A spring of constant density $\delta$ lies along the helix

$$\mathbf{r}(t)=(\cos t) \mathbf{i}+(\sin t) \mathbf{j}+t \mathbf{k}, \quad 0 \leq t \leq 2 \pi$$

a. Find $I_{z}$

b. Suppose that you have another spring of constant density $\delta$ that is twice as long as the spring in part (a) and lies along the helix for $0 \leq t \leq 4 \pi .$ Do you expect $I_{2}$ for the longer spring to be the same as that for the shorter one, or should it be different? Check your prediction by calculating $I_{z}$ for the longer spring.

(a) $I_{z}=2 \pi \sqrt{2 \delta}$

(b) $I_{z}=4 \pi \sqrt{2} \delta$

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Okay, folks. So now, um, we're gonna talk about problem number 39. So we're going to be looking for the Z component of the moment of inertia of a spring of constant density lying along a helix. Um, so for part A, we're just looking for IEDs, e. Basically, um, and that we have a simple expression for that, which is just an integral, um of delta R squared. Minus c squared. Yes. And we're integrating along along the spring. Um, where Delta is the function is the constant density. Now I'm gonna rewrite DS. I'm going to rewrite ds as, um as something else. First of all, our square, my disease, where give you x squared plus y squared. And it ds is just ex dot squared plus y dot squared plus z dot squared multiplied by d. T where I used the notation where dot ex dot gives you dx DT And why doc gives you d y d teensy dog is using these ladies. It's just a convenient location. Um, ex doc. Well, first of all, we have a function for X in terms of tea and function for y in terms of Deanna function, Brazilian tour is empty. Um, this is T and this is sign of T. And this is co sign empty. That's given. And when you when you take you take the time derivative effects and Y and Z, you square them all and you add them up, you're going to get to okay, you're gonna get to and you can check for yourself. So we have we just have a route to hear. This is Route two and a constant Delta's weaken. Pull those two constants out because that's what we do. We can. We can always pull Constance out of the interval. We have route to delta, um, between zero and two. Pi co science query plus sine squared detained. That's very nice, because coup sine squared plus a plus size square always gives you one. So now we have route to Delta D T. Between zero and two pi, and that's very simple to evaluate because it's really just two pi route to delta. So that's for part A. This is the Z component of the moment of inertia, tensor or matrix, Moment of inertia matrix, um, of of this spring lying along the helix. So that's for part a part B seems a little bit longer, but it's really not that much harder. The answer for parties different. It's not the same. The reason is not the same is because because this this thing here is now is now twice as long. So when something is twice as long, that means it's, you know it's heavier. And you know the moment in a moment of inertia, of of an object is a property of the mass distribution of this of this object. And when you have more mass, I think it's pretty intuitive that that this object should have a different, uhm moment of inertia that that's really kind of a hand wavy way of understanding why it should be different. Let's just calculate it out and, um, and let the numbers do the talking. Okay, Anyway, we have I'd see for this for this longer helix or this longer spring. Um, that's really that's really the same thing as this one, except that now we have a different integration limit. And instead of stopping at two pi, we're going to be stopping at four pi. Okay, so basically, we're just gonna copy down this integral here and he raised this to pie and riot four pi because the set up is the same, it's still the same shape. It's still the helix, except now is longer. So now we're gonna have instead of two pi Ruutu Delta. We're gonna have twice that. We're gonna have four pi route to Delta. So, as you can see it is, it is long. I mean, it is different than what we had for part A. And the reason is the reason it's different. It's because now we have a helix that is twice as long is. And thats why is twice as difficult to rotate. Um, something something that's difficult, that is more difficult to rotate, means that it has a bigger moment of inertia. But anyway, that's it for this video. We have our answers for problem number Third night and we're done. Thank you. Goodbye.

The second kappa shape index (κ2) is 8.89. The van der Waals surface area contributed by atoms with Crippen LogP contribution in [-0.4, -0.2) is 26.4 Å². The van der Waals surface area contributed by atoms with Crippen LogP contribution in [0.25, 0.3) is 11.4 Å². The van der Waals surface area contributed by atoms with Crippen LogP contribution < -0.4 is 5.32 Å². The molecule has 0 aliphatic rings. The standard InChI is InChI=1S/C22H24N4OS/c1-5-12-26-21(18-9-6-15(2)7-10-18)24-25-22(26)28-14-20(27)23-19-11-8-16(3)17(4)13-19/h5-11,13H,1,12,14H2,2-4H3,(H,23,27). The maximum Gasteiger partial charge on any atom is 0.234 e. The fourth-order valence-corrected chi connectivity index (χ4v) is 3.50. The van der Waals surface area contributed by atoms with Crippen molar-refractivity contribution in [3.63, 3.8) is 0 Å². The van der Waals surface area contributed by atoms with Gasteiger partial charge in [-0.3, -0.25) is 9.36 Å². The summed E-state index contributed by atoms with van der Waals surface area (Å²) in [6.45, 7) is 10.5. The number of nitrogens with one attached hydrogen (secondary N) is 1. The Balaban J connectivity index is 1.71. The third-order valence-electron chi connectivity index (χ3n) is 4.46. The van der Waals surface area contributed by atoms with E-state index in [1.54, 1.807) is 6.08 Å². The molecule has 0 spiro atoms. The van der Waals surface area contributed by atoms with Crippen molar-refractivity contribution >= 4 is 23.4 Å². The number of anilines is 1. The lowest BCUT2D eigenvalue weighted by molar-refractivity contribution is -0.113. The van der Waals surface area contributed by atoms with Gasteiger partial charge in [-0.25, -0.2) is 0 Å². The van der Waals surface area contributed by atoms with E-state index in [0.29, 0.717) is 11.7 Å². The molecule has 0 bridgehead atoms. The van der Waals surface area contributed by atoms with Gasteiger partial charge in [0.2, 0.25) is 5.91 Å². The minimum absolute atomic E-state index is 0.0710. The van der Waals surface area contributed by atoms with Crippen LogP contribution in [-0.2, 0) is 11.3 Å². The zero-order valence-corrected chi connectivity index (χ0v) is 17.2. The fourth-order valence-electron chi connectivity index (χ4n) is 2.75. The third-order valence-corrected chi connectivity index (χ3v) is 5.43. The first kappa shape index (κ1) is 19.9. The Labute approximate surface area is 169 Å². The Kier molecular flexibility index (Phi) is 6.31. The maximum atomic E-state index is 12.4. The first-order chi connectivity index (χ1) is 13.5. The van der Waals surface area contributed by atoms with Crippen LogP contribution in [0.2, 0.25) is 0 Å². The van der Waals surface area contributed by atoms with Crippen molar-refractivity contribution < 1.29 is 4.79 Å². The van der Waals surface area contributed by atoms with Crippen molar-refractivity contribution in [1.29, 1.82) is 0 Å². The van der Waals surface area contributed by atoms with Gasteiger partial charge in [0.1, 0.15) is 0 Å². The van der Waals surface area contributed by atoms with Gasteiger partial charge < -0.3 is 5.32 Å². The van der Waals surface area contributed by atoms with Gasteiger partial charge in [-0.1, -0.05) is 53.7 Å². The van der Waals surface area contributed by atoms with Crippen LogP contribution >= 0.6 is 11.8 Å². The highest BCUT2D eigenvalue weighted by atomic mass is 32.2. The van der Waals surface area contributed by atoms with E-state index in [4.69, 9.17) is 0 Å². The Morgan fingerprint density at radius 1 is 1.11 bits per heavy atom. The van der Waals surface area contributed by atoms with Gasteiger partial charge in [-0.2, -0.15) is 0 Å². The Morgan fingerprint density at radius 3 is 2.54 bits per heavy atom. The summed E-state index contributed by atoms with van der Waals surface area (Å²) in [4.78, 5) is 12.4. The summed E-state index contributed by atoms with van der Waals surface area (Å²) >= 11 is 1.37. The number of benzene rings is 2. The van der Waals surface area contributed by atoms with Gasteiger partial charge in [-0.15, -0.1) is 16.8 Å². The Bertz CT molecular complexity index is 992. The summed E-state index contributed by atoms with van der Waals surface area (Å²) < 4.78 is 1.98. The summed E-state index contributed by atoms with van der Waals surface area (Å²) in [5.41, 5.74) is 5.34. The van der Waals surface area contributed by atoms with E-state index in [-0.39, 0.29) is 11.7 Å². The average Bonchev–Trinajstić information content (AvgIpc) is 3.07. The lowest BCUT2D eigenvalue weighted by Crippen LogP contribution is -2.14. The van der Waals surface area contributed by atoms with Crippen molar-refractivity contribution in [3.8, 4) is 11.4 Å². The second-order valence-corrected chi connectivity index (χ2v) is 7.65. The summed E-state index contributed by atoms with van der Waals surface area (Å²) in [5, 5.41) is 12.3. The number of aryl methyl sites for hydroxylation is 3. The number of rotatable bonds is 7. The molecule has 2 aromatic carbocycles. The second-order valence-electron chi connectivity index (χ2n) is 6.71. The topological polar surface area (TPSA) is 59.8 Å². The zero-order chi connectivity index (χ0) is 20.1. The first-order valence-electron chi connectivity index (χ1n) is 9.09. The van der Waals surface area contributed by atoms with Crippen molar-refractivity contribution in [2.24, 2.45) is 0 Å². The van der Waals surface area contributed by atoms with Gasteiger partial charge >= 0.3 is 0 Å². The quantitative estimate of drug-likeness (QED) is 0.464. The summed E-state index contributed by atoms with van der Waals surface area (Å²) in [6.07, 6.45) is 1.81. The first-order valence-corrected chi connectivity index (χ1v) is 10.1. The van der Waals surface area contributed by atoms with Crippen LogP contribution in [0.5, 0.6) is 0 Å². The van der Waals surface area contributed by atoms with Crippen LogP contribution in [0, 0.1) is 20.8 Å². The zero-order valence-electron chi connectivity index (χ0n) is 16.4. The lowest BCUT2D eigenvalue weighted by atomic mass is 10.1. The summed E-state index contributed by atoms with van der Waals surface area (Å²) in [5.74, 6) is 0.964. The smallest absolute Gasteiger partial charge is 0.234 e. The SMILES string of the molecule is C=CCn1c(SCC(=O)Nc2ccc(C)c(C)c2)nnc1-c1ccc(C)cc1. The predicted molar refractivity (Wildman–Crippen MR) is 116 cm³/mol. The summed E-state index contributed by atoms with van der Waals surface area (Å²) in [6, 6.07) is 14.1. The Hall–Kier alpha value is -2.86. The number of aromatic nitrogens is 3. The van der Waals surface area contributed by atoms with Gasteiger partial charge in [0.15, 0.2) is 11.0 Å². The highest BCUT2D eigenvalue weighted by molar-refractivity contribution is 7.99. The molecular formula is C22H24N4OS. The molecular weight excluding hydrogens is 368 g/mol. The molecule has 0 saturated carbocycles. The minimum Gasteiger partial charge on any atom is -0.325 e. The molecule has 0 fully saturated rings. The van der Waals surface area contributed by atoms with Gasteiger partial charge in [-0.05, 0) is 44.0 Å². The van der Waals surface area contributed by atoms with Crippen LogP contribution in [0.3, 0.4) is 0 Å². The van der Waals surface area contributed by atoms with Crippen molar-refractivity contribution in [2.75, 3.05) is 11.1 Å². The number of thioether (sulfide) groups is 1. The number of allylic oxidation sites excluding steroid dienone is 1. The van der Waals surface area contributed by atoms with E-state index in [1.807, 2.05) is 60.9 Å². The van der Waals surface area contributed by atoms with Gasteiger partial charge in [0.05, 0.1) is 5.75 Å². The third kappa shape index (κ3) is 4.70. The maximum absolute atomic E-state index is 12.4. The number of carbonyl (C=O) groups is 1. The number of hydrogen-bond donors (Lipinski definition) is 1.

University of California, Berkeley